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Please remember!  These are archives!  The Dice Setter message board was shut down. What is published here are just a few of the threads documenting the early days of dice setting strategies and opinions written by the pioneers of dice influencing.

Paging MP - The Palms

Hey MP -

Have you tried out the tables at the Palms yet? I picked up some cancelled Palms dice at my local casino supply store recently - in amber, green, and blue. They are gloss finished, but the edges don't seem quite as sharp as they should. Also, the composite they're made out of feels weird - almost oily - and they sound different than other dice when I drop them on my desk. Some are cancelled with a hand press, some are scratched across the six pips and the date out of service written on them. I feel confident they're not culls - but dice that actually saw service at the tables. None of them have serial numbers. I've heard that they have a microchip imbedded in the pips, but cannot confirm. They are keyed. Anyway, I was just wondering if you or anyone else on the site had seen/played with Palms dice and whether or not you had any similar observations. Seems to me the composite they're made from is somehow different.


I have played at the palms a few times and I cant tell you anything about the dice>BUT the last time I was there the combination of the hard table surface, acrylic layout and from what you are saying about the dice, the reaction of the dice on the table was very violent and difficult to predict. I tried a few hands and gave up, and went across the street to the gold coast and it was like night and day.
I don't recall the dice reacting that violently when I was there in March, so maybe something was different.

Mad Professor

Hi Heavy,

Good question about the (relatively) new Palms Casino.

The regular dice they use are of the slightly beveled-edge variety. I hadn't heard about the imbedded microchip rumor on these particular dice, although the idea has been a running joke in the gaming-industry for a number of years.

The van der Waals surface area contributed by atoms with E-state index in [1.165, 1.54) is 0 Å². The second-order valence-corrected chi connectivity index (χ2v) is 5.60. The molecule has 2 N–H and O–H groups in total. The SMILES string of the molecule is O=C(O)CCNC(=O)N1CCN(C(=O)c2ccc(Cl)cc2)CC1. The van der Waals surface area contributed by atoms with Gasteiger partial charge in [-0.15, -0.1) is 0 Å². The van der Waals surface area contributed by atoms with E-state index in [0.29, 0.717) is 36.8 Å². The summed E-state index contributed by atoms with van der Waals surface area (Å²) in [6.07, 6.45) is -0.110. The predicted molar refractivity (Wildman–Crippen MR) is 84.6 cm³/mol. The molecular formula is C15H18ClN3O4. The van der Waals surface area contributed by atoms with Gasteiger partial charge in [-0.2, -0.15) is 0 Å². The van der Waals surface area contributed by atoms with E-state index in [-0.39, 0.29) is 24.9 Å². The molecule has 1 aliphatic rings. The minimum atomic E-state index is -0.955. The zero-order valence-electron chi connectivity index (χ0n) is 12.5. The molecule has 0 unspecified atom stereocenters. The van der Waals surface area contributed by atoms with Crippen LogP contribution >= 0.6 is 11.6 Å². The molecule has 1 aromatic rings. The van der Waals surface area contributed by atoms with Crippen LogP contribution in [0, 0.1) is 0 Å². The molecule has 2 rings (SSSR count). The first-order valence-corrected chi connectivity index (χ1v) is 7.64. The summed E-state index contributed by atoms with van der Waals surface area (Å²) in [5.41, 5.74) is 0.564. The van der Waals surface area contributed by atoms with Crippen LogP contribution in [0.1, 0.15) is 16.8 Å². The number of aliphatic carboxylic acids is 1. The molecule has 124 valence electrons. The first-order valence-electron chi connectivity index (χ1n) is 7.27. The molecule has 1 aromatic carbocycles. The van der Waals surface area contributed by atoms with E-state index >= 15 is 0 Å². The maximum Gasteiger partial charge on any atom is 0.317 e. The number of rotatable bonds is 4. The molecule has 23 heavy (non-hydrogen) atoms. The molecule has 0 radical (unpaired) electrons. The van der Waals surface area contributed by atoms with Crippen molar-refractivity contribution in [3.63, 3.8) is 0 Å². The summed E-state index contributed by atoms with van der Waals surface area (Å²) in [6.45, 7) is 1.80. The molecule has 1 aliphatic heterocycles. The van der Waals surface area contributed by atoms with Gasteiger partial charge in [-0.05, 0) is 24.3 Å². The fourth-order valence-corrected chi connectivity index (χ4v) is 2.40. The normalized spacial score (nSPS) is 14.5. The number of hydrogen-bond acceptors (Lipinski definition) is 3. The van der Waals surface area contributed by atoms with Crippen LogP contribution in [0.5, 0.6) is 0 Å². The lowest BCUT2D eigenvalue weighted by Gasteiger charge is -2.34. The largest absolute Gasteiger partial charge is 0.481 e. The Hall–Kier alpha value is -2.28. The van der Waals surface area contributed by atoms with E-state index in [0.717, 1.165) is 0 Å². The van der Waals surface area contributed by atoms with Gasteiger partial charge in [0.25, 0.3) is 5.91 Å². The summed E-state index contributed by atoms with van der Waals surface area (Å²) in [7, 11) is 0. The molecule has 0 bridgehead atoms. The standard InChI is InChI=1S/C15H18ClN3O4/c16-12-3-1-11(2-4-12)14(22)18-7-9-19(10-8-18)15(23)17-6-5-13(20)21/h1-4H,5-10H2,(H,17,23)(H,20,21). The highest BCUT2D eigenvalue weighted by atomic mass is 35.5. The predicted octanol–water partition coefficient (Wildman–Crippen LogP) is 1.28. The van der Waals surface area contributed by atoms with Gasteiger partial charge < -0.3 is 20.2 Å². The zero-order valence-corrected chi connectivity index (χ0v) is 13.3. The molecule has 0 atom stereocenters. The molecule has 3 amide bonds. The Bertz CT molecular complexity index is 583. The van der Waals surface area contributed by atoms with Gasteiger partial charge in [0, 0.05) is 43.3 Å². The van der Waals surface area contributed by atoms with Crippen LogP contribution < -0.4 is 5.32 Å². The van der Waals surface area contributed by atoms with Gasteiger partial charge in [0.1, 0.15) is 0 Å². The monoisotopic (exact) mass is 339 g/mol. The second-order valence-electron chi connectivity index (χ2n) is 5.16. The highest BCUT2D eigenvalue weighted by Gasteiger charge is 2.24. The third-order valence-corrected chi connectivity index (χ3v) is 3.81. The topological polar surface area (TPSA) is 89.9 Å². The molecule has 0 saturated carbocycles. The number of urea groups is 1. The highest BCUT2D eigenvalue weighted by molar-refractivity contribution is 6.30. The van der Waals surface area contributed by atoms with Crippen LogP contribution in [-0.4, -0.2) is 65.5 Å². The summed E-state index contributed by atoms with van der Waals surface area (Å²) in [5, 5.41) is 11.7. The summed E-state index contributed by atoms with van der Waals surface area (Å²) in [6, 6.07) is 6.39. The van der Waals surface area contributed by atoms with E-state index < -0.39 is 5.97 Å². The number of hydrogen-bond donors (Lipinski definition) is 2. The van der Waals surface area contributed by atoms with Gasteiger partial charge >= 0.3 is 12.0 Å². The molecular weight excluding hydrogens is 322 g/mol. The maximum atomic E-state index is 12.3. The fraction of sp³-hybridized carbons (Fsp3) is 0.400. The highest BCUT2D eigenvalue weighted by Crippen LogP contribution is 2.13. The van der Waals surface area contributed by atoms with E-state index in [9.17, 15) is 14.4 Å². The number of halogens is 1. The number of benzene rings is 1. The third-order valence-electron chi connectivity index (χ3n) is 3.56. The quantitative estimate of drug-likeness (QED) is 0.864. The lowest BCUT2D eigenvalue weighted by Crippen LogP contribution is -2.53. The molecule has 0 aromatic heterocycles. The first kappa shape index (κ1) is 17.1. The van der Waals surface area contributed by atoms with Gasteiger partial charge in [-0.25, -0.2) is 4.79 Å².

My sense is that the Nevada Gaming Commission have not yet approved any sort of "computer" dice. However, George Maloof (of the Palms) does have an application before the NGC regarding the use of "micro-embedded gaming position tracking".

This concept (which IS NOT currently in use) uses a sensor under each players gaming position. This is similar in look to the "friendly craps" layout that Fitzgeralds used to use until about five years ago. Each players position is marked by a betting circle on the Pass Line, and in each of the Place bet boxes. The under-felt microchip reacts and records the value of the chips placed directly above it. This method tracks players bets more precisely. As you probably know, both Harrah's and Tropicana-A/C (with the NJ-CCC) have similar applications in place. You are doubtless aware that this technology is already in place on selected BJ and Pai Gow tables in various casinos in NV, A/C and a few other gaming jurisdictions.

As to the make-up or composition of the dice, well, they seem to do okay for me. However, as you know, the Palms uses a striped felt layout, with the alternating light-green and dark-green stripes running diagonally across the table. THAT takes some getting used to, as do their hardwood floors which don't have the same traction as carpeting.

Billy, while the table surfaces at the Palms may be hard, a lower-trajectory throw usually does the trick. I've long said that one-throw for all tables DOES NOT work. Adapting to tables is crucial. A lower, S-L-O-W-E-R throw usually tames a wild table.